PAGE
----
Tuesday, November 29, 2011

The Falling Apart Syndrome: Are Infections the Cause of Most Diseases?


Anyone who has read my blog will know that I've made a lot of noise about how the Western diet and lifestyle can cause disease. From all the reading I've done, it's easy for me to believe that the new foods humans started to eat within the last 100-200 years (e.g., refined sweeteners, white flour, non-traditionally-processed soy, canned products, margarine, ready-made meals, high-omega-6 oils) are making us unhealthy.

But is it possible that this modern diet's constant supply of nutrient-devoid, toxin-laden, sugar-infused, overly-processed junk also chronically suppresses the immune system to such a degree that we have greater odds of developing diseases like heart disease, stroke, and/or obesity? Consider this:

As I understand it, the essence of this belief is that if your immune system is suppressed, it can only prevent infections from overwhelming the body, not completely kill them. During this draw, if the immune system is adequately nourished, or the number of battles it has to fight is low, then you go about your day without feeling sick. However, if the immune system becomes compromised, you acquire one too many infections, or you get hit with an especially nasty bug, then you become sick. If this situation is chronic, then you may develop diseases that are believed to be non-infectious (e.g., heart disease, obesity). I find that seriously interesting!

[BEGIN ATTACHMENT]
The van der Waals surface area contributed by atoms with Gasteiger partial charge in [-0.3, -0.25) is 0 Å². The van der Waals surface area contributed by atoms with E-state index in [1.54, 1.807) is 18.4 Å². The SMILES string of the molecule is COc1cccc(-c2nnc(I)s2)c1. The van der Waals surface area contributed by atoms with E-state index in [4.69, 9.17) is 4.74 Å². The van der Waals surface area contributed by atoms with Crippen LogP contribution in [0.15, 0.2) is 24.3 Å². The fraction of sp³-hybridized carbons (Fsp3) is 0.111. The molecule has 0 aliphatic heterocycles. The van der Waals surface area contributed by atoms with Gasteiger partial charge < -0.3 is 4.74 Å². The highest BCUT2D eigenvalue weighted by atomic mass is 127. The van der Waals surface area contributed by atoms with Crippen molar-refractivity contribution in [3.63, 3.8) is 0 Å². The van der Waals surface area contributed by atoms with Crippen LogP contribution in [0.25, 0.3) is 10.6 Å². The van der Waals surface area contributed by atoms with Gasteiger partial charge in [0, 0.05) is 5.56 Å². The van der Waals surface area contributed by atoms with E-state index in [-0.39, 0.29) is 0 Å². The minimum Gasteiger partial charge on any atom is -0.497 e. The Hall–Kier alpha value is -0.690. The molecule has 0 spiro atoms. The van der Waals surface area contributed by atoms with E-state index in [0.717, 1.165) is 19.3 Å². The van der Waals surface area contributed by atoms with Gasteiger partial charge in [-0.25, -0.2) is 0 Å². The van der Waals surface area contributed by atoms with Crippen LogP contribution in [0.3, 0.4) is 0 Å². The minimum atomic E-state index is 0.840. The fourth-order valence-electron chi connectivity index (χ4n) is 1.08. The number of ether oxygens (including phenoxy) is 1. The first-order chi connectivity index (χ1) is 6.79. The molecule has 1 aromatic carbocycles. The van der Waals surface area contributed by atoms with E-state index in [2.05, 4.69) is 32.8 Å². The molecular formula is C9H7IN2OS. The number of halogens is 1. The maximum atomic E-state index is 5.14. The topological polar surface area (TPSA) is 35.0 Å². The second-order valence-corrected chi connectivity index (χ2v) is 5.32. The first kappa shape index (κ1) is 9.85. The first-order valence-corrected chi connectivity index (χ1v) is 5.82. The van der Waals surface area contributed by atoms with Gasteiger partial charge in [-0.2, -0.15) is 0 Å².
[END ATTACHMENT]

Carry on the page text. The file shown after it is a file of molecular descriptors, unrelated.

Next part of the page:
Working to make a better argument for this idea is Russ Farris. Farris is a field engineer who wrote the book The Potbelly Syndrome, which talks about how infections can specifically cause obesity, diabetes, and heart disease. He has updated and expanded his theory and is previewing his manuscript for his upcoming book The Falling Apart Syndrome. Here's his basic idea:
"This website [for the Falling Apart Syndrome] explores three related ideas:
  • Most of the disorders we attribute to old age are caused by infections.
  • Many hard-to-treat disorders are caused by multiple, i.e., polymicrobial, infections.
  • Every chronic infection makes us more susceptible to the next one. The result is called immunosenescence."
It's a relatively quick read, so check it out!


References
1. Ravnskov, Uffe. Fat and Cholesterol are Good for You. Sweden : GB Publishing, 2009.
2. Jaminet, Paul. Perfect Health Diet. s.l. : YinYang Press, 2010.

No comments:

Post a Comment